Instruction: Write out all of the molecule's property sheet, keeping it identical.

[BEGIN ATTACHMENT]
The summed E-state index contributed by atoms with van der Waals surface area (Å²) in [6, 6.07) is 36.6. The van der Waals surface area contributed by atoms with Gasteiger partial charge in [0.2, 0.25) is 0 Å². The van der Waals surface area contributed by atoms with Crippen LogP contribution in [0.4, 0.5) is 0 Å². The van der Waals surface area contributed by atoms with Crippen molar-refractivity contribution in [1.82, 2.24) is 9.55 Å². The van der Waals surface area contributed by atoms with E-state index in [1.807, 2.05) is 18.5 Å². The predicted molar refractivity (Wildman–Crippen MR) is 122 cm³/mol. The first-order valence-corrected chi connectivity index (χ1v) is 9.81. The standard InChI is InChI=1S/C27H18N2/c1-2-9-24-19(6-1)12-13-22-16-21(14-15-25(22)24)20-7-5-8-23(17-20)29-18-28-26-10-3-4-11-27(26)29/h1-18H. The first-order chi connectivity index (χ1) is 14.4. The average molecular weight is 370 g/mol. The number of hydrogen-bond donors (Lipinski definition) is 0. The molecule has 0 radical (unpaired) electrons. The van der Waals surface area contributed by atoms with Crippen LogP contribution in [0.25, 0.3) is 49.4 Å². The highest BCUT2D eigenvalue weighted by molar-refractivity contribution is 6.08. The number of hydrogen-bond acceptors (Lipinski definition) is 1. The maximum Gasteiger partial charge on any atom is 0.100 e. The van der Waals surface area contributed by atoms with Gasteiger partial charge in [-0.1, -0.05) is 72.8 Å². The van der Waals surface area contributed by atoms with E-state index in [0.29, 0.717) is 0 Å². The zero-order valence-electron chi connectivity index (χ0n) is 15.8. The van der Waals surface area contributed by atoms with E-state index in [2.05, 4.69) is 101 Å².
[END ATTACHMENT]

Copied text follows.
The summed E-state index contributed by atoms with van der Waals surface area (Å²) in [6, 6.07) is 36.6. The van der Waals surface area contributed by atoms with Gasteiger partial charge in [0.2, 0.25) is 0 Å². The van der Waals surface area contributed by atoms with Crippen LogP contribution in [0.4, 0.5) is 0 Å². The van der Waals surface area contributed by atoms with Crippen molar-refractivity contribution in [1.82, 2.24) is 9.55 Å². The van der Waals surface area contributed by atoms with E-state index in [1.807, 2.05) is 18.5 Å². The predicted molar refractivity (Wildman–Crippen MR) is 122 cm³/mol. The first-order valence-corrected chi connectivity index (χ1v) is 9.81. The standard InChI is InChI=1S/C27H18N2/c1-2-9-24-19(6-1)12-13-22-16-21(14-15-25(22)24)20-7-5-8-23(17-20)29-18-28-26-10-3-4-11-27(26)29/h1-18H. The first-order chi connectivity index (χ1) is 14.4. The average molecular weight is 370 g/mol. The number of hydrogen-bond donors (Lipinski definition) is 0. The molecule has 0 radical (unpaired) electrons. The van der Waals surface area contributed by atoms with Crippen LogP contribution in [0.25, 0.3) is 49.4 Å². The highest BCUT2D eigenvalue weighted by molar-refractivity contribution is 6.08. The number of hydrogen-bond acceptors (Lipinski definition) is 1. The maximum Gasteiger partial charge on any atom is 0.100 e. The van der Waals surface area contributed by atoms with Gasteiger partial charge in [-0.1, -0.05) is 72.8 Å². The van der Waals surface area contributed by atoms with E-state index in [0.29, 0.717) is 0 Å². The zero-order valence-electron chi connectivity index (χ0n) is 15.8. The van der Waals surface area contributed by atoms with E-state index in [2.05, 4.69) is 101 Å².